Juan Soto turned down an offer from the Washington Nationals for $350 million. Nothing less. The player himself admitted the news that journalist Enrique Rojas published on ESPN. And that recognition makes it possible to ask, then, how much is the Dominican star really worth?

It doesn’t matter that in 2021 he earned “only” $8.5 million. The base price is, for now, the one the Nats just set.

There is already at least one team that would consider it fair to pay $350 million for 13 seasons to the skilled left-handed slugger. And it’s clear that he and his agent think they’re worth more.

But how much more?

Only two players have contracts greater than the one that Washington has proposed to Soto.

Mike Trout’s actually encompasses two different firms. To his original 2014 deal with the Los Angeles Angels of Anaheim, he added an extension that in 2019 made him the highest-paid player in history. That pact began with the two years remaining from the previous one and rose to the bicoca of 426 million in 12 tournaments, until 2030.

Mookie Betts follows him, with 10 championships and 360 million dollars with the Los Angeles Dodgers, until 2031. And Puerto Rican Francisco Lindor appears in third position, with 341 million for 10 games with the New York Mets, also until 2031.

But it is the owner of the fourth square, the Dominican Fernando Tatis, perhaps the most direct reference for Soto. Because Trout, Betts and Lindor were players with long journeys, who accumulated achievements in bulk.

Tatis was just 22 years old when the San Diego Padres gave him a 14-year, $340 million contract in 2021. He was gearing up for his third season in the big leagues and was — still is — one of the Big Show’s most iconic young faces.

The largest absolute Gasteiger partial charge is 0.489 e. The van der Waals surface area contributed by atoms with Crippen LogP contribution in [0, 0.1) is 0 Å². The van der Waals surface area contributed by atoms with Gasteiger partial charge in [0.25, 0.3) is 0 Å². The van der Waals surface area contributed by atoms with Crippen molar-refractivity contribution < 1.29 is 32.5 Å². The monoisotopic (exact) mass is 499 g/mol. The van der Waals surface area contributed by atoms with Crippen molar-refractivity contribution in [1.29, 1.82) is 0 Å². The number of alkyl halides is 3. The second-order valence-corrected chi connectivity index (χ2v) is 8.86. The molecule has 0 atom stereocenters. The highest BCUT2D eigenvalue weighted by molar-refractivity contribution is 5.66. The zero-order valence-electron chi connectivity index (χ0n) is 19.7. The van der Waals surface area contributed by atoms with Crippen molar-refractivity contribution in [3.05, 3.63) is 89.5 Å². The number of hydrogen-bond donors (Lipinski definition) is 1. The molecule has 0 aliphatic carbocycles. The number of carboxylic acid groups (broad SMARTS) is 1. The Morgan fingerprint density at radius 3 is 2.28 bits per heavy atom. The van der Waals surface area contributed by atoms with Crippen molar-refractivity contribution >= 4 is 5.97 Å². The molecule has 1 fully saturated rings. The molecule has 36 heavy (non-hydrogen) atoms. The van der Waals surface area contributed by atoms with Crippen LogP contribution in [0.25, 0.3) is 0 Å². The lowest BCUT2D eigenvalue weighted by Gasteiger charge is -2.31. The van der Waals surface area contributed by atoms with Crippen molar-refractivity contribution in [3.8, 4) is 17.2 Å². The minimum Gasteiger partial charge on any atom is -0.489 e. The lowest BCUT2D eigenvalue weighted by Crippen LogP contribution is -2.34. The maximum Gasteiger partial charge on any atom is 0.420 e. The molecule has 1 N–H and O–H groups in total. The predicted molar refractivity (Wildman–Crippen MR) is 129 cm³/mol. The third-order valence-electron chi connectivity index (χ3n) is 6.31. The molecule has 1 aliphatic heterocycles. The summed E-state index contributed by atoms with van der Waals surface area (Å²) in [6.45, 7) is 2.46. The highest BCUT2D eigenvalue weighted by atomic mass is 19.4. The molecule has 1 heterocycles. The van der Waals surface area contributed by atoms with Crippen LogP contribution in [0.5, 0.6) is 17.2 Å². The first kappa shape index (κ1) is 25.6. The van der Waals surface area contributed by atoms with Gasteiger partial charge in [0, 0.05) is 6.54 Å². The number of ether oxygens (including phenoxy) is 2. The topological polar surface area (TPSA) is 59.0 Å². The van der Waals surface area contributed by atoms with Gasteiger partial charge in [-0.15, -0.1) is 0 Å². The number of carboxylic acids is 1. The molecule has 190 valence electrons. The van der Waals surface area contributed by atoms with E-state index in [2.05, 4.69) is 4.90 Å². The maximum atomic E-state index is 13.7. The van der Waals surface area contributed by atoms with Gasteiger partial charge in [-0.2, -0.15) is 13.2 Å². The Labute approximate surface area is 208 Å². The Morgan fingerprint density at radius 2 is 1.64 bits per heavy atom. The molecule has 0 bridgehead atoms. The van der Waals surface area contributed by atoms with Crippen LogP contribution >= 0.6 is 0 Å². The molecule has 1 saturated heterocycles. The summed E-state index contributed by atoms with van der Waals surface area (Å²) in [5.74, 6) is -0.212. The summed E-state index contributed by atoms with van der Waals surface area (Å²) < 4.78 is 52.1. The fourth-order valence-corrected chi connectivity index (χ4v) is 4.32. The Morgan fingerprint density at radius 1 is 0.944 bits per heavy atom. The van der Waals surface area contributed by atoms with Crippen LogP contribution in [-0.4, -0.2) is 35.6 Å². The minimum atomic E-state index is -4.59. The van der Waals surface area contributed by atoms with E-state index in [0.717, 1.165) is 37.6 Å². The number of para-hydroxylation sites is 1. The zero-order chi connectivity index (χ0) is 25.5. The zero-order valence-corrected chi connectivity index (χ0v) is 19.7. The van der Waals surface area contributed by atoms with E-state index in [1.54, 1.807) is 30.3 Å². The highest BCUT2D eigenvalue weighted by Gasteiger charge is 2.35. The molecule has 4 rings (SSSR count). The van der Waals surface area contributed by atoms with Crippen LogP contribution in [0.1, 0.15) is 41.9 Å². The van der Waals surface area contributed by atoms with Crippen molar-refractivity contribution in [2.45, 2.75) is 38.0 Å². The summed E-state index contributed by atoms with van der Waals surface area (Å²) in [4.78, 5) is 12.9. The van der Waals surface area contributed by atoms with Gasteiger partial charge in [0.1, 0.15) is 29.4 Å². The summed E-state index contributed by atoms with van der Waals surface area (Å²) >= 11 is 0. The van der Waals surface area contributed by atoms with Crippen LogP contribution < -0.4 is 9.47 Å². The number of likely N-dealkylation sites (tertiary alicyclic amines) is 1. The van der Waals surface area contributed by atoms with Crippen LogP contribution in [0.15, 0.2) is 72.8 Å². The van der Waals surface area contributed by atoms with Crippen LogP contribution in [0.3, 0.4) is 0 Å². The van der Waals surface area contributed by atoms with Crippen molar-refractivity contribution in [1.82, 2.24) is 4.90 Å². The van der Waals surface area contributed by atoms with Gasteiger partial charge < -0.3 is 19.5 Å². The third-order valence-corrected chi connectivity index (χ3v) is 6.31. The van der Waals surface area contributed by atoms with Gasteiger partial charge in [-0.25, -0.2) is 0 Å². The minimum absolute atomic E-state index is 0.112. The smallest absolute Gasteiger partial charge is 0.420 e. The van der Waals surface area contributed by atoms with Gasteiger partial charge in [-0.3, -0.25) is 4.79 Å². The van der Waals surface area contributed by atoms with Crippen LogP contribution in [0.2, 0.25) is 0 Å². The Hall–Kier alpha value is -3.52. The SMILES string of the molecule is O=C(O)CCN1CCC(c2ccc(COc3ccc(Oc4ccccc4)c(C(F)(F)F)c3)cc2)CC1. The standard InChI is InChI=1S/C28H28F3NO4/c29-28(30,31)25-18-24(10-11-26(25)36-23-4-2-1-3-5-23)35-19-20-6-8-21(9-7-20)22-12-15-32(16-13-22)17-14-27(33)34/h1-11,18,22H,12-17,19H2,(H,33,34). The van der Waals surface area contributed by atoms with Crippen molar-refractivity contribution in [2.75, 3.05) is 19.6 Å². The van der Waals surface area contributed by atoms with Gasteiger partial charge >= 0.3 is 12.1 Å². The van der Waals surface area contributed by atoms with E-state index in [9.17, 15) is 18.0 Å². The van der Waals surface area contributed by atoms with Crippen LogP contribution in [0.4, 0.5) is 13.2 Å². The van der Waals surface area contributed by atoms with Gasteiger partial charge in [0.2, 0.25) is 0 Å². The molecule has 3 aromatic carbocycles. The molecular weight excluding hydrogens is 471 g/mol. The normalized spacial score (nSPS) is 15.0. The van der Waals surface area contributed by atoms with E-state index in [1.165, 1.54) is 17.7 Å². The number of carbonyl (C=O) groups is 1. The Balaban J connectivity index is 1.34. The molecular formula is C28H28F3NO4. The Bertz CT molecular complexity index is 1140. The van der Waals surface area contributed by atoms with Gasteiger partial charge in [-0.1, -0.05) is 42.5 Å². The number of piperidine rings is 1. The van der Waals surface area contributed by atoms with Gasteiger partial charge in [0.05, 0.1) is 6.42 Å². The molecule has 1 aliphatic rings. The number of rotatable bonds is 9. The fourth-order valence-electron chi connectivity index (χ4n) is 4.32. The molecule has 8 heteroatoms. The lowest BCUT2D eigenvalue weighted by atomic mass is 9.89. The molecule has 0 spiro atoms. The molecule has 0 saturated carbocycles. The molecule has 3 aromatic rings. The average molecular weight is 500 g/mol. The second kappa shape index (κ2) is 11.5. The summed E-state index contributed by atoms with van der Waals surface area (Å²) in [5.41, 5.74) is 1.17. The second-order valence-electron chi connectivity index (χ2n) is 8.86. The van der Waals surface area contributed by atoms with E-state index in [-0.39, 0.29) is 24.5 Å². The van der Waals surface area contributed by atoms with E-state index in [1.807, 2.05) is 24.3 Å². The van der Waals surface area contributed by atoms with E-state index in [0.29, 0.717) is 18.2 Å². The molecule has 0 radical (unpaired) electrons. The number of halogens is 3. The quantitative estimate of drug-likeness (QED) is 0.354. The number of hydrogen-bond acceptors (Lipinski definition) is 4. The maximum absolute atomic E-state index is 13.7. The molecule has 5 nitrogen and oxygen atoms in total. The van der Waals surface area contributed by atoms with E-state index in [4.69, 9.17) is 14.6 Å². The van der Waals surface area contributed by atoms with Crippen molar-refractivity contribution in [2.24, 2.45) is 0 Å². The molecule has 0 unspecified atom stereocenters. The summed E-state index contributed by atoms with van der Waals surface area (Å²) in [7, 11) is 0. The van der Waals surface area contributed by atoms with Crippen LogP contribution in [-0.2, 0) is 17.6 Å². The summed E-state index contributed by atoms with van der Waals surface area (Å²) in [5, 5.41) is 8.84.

Soto is part of that group, which also includes stars such as Venezuelan Ronald Acuña Jr. or Vladimir Guerrero Jr. from Quisquey.

Tatis and Acuña (who in 2019 signed for 8 seasons and 100 million with the Atlanta Braves) decided to secure the bag at the time, one with more luck than the other.

Soto, on the other hand, is risking an injury taking him off the brilliant path he is on today. Or that a natural decline in his performance will drive him away from the empyrean he currently occupies. Not all junior superstars are for the rest of his career.

“Yes, they made me the offer a couple of months ago, before the strike we have in baseball,” the West Indian told ESPN. “But right now, my representatives and I think the best option is to go year to year and wait until I’m a free agent. My agent, Scott Boras, is in control of that situation.”

And you know what Boras’s reputation is. Several of the top contracts in the industry have been negotiated for him. And he likes to wait for six years of service from his representative, then go all out on the open market.

Soto causes enthusiasm for his talent. Even if his defense isn’t elite, his hitting is. Since his rookie debut in 2019, at age 19, he has never dropped below a .929 OPS. He hits for high averages, he gets on base with a frequency reminiscent of Barry Bonds, he can hit home runs. And the way he takes turns just hints that he’ll keep his rise for a while longer.

He still has three years of arbitration left. It means he will be able to be a free agent at the end of the 2024 tournament. And he will have blown out 27 candles on the cake when he goes out in search of that mega contract that awaits him.

Maybe Soto has what it takes to top Trout’s deal and even become the first major leaguer to get a $500 million deal. But every birthday he adds will weigh against him. Because the 13 seasons the Nationals are offering him right now will range from age 27 to age 39 if he makes it as a free agent, and that would be well past his most productive age. In due course, that will also be a negotiating factor.

For now, it is already known what the minimum value of this Dominican with gushing talent is. It is above 350 million, at least. We’ll see how far he goes and how far Boras can take him.

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